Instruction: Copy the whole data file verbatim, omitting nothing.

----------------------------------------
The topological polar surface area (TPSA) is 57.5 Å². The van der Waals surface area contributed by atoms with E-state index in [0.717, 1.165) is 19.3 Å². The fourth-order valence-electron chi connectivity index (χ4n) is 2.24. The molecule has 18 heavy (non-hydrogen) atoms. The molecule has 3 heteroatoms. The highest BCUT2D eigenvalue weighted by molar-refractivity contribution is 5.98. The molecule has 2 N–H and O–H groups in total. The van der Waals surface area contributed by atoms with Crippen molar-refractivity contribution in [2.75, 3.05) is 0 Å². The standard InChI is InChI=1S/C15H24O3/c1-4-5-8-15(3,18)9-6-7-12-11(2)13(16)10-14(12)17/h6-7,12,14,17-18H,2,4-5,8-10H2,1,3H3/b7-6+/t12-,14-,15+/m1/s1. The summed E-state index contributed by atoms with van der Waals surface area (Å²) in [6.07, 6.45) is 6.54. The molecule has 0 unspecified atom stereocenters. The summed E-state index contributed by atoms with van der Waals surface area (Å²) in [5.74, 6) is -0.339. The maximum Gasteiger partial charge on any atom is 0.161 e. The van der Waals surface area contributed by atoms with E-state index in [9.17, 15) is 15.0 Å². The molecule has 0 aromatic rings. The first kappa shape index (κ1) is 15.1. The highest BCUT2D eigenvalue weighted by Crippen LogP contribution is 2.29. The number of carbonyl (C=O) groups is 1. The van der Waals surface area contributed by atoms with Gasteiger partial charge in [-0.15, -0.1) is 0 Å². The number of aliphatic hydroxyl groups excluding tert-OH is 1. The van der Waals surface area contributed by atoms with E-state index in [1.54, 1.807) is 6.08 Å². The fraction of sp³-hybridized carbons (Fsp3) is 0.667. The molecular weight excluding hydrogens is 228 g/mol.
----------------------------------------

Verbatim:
The topological polar surface area (TPSA) is 57.5 Å². The van der Waals surface area contributed by atoms with E-state index in [0.717, 1.165) is 19.3 Å². The fourth-order valence-electron chi connectivity index (χ4n) is 2.24. The molecule has 18 heavy (non-hydrogen) atoms. The molecule has 3 heteroatoms. The highest BCUT2D eigenvalue weighted by molar-refractivity contribution is 5.98. The molecule has 2 N–H and O–H groups in total. The van der Waals surface area contributed by atoms with Crippen molar-refractivity contribution in [2.75, 3.05) is 0 Å². The standard InChI is InChI=1S/C15H24O3/c1-4-5-8-15(3,18)9-6-7-12-11(2)13(16)10-14(12)17/h6-7,12,14,17-18H,2,4-5,8-10H2,1,3H3/b7-6+/t12-,14-,15+/m1/s1. The summed E-state index contributed by atoms with van der Waals surface area (Å²) in [6.07, 6.45) is 6.54. The molecule has 0 unspecified atom stereocenters. The summed E-state index contributed by atoms with van der Waals surface area (Å²) in [5.74, 6) is -0.339. The maximum Gasteiger partial charge on any atom is 0.161 e. The van der Waals surface area contributed by atoms with E-state index in [9.17, 15) is 15.0 Å². The molecule has 0 aromatic rings. The first kappa shape index (κ1) is 15.1. The highest BCUT2D eigenvalue weighted by Crippen LogP contribution is 2.29. The number of carbonyl (C=O) groups is 1. The van der Waals surface area contributed by atoms with Gasteiger partial charge in [-0.15, -0.1) is 0 Å². The number of aliphatic hydroxyl groups excluding tert-OH is 1. The van der Waals surface area contributed by atoms with E-state index in [1.54, 1.807) is 6.08 Å². The fraction of sp³-hybridized carbons (Fsp3) is 0.667. The molecular weight excluding hydrogens is 228 g/mol.